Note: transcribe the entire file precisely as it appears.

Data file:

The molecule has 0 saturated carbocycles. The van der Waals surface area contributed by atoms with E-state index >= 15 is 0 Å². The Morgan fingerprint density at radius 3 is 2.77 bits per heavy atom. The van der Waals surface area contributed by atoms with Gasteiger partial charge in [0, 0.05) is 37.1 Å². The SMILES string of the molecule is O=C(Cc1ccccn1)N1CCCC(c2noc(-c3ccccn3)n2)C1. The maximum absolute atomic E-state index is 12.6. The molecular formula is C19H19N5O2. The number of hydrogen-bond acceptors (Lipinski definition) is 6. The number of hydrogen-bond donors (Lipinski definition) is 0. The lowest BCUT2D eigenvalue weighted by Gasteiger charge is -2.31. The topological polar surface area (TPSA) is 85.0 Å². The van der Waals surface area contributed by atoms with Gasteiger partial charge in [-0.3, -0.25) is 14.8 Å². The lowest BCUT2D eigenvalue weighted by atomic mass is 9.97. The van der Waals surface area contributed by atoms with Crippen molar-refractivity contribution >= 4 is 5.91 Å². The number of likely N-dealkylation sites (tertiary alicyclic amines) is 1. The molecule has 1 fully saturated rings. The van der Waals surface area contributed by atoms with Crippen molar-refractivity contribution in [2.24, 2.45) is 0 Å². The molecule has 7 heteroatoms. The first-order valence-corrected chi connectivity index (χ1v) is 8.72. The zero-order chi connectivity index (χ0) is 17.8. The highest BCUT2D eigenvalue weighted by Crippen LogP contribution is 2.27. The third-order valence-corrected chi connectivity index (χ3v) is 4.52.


The molecule has 0 saturated carbocycles. The van der Waals surface area contributed by atoms with E-state index >= 15 is 0 Å². The Morgan fingerprint density at radius 3 is 2.77 bits per heavy atom. The van der Waals surface area contributed by atoms with Gasteiger partial charge in [0, 0.05) is 37.1 Å². The SMILES string of the molecule is O=C(Cc1ccccn1)N1CCCC(c2noc(-c3ccccn3)n2)C1. The maximum absolute atomic E-state index is 12.6. The molecular formula is C19H19N5O2. The number of hydrogen-bond acceptors (Lipinski definition) is 6. The number of hydrogen-bond donors (Lipinski definition) is 0. The lowest BCUT2D eigenvalue weighted by Gasteiger charge is -2.31. The topological polar surface area (TPSA) is 85.0 Å². The van der Waals surface area contributed by atoms with Gasteiger partial charge in [-0.3, -0.25) is 14.8 Å². The lowest BCUT2D eigenvalue weighted by atomic mass is 9.97. The van der Waals surface area contributed by atoms with Crippen molar-refractivity contribution >= 4 is 5.91 Å². The number of likely N-dealkylation sites (tertiary alicyclic amines) is 1. The molecule has 1 fully saturated rings. The van der Waals surface area contributed by atoms with Crippen molar-refractivity contribution in [2.24, 2.45) is 0 Å². The molecule has 7 heteroatoms. The first-order valence-corrected chi connectivity index (χ1v) is 8.72. The zero-order chi connectivity index (χ0) is 17.8. The highest BCUT2D eigenvalue weighted by Crippen LogP contribution is 2.27. The third-order valence-corrected chi connectivity index (χ3v) is 4.52.